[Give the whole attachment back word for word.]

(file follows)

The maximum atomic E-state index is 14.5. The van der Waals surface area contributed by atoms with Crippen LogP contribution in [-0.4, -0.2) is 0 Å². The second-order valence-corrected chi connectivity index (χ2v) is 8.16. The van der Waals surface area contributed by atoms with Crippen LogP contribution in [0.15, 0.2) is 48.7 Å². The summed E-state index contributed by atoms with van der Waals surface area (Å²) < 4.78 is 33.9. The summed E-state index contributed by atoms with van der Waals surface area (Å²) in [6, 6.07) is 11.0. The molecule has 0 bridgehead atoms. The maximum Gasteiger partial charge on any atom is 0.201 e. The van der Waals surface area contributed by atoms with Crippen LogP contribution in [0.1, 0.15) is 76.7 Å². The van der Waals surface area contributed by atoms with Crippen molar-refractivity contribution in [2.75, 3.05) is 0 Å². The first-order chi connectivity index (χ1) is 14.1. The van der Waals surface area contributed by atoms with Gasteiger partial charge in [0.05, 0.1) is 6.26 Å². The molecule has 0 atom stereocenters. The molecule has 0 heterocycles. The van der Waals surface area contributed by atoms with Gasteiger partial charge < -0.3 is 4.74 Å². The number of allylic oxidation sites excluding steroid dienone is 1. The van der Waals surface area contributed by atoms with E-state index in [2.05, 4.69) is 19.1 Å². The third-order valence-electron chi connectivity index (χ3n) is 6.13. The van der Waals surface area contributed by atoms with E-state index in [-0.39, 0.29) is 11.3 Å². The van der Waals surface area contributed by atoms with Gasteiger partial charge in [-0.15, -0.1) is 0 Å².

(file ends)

The maximum atomic E-state index is 14.5. The van der Waals surface area contributed by atoms with Crippen LogP contribution in [-0.4, -0.2) is 0 Å². The second-order valence-corrected chi connectivity index (χ2v) is 8.16. The van der Waals surface area contributed by atoms with Crippen LogP contribution in [0.15, 0.2) is 48.7 Å². The summed E-state index contributed by atoms with van der Waals surface area (Å²) < 4.78 is 33.9. The summed E-state index contributed by atoms with van der Waals surface area (Å²) in [6, 6.07) is 11.0. The molecule has 0 bridgehead atoms. The maximum Gasteiger partial charge on any atom is 0.201 e. The van der Waals surface area contributed by atoms with Crippen LogP contribution in [0.1, 0.15) is 76.7 Å². The van der Waals surface area contributed by atoms with Crippen molar-refractivity contribution in [2.75, 3.05) is 0 Å². The first-order chi connectivity index (χ1) is 14.1. The van der Waals surface area contributed by atoms with Gasteiger partial charge in [0.05, 0.1) is 6.26 Å². The molecule has 0 atom stereocenters. The molecule has 0 heterocycles. The van der Waals surface area contributed by atoms with Gasteiger partial charge < -0.3 is 4.74 Å². The number of allylic oxidation sites excluding steroid dienone is 1. The van der Waals surface area contributed by atoms with E-state index in [2.05, 4.69) is 19.1 Å². The third-order valence-electron chi connectivity index (χ3n) is 6.13. The van der Waals surface area contributed by atoms with E-state index in [-0.39, 0.29) is 11.3 Å². The van der Waals surface area contributed by atoms with Gasteiger partial charge in [-0.15, -0.1) is 0 Å².